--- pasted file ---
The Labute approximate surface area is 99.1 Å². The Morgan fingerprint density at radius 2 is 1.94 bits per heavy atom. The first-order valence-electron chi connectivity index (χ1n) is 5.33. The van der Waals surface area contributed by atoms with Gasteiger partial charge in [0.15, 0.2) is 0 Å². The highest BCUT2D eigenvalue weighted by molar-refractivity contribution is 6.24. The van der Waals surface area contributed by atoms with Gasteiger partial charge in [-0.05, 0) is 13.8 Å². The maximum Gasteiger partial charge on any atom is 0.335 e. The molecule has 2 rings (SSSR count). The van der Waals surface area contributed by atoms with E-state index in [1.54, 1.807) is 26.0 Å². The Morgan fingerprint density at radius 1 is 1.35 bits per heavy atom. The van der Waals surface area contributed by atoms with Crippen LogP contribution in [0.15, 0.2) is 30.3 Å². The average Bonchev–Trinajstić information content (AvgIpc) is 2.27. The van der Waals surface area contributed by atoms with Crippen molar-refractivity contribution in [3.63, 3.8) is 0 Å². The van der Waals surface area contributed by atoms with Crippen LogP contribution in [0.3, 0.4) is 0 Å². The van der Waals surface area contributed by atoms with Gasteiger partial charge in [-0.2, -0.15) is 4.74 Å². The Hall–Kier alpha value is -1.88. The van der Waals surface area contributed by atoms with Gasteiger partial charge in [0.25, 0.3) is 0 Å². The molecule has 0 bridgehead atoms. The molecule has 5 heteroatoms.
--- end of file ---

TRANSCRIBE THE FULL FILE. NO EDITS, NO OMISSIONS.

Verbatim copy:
The Labute approximate surface area is 99.1 Å². The Morgan fingerprint density at radius 2 is 1.94 bits per heavy atom. The first-order valence-electron chi connectivity index (χ1n) is 5.33. The van der Waals surface area contributed by atoms with Gasteiger partial charge in [0.15, 0.2) is 0 Å². The highest BCUT2D eigenvalue weighted by molar-refractivity contribution is 6.24. The van der Waals surface area contributed by atoms with Gasteiger partial charge in [-0.05, 0) is 13.8 Å². The maximum Gasteiger partial charge on any atom is 0.335 e. The molecule has 2 rings (SSSR count). The van der Waals surface area contributed by atoms with E-state index in [1.54, 1.807) is 26.0 Å². The Morgan fingerprint density at radius 1 is 1.35 bits per heavy atom. The van der Waals surface area contributed by atoms with Crippen LogP contribution in [0.15, 0.2) is 30.3 Å². The average Bonchev–Trinajstić information content (AvgIpc) is 2.27. The van der Waals surface area contributed by atoms with Crippen molar-refractivity contribution in [3.63, 3.8) is 0 Å². The van der Waals surface area contributed by atoms with Crippen LogP contribution in [0.3, 0.4) is 0 Å². The van der Waals surface area contributed by atoms with Gasteiger partial charge in [-0.2, -0.15) is 4.74 Å². The Hall–Kier alpha value is -1.88. The van der Waals surface area contributed by atoms with Gasteiger partial charge in [0.25, 0.3) is 0 Å². The molecule has 0 bridgehead atoms. The molecule has 5 heteroatoms.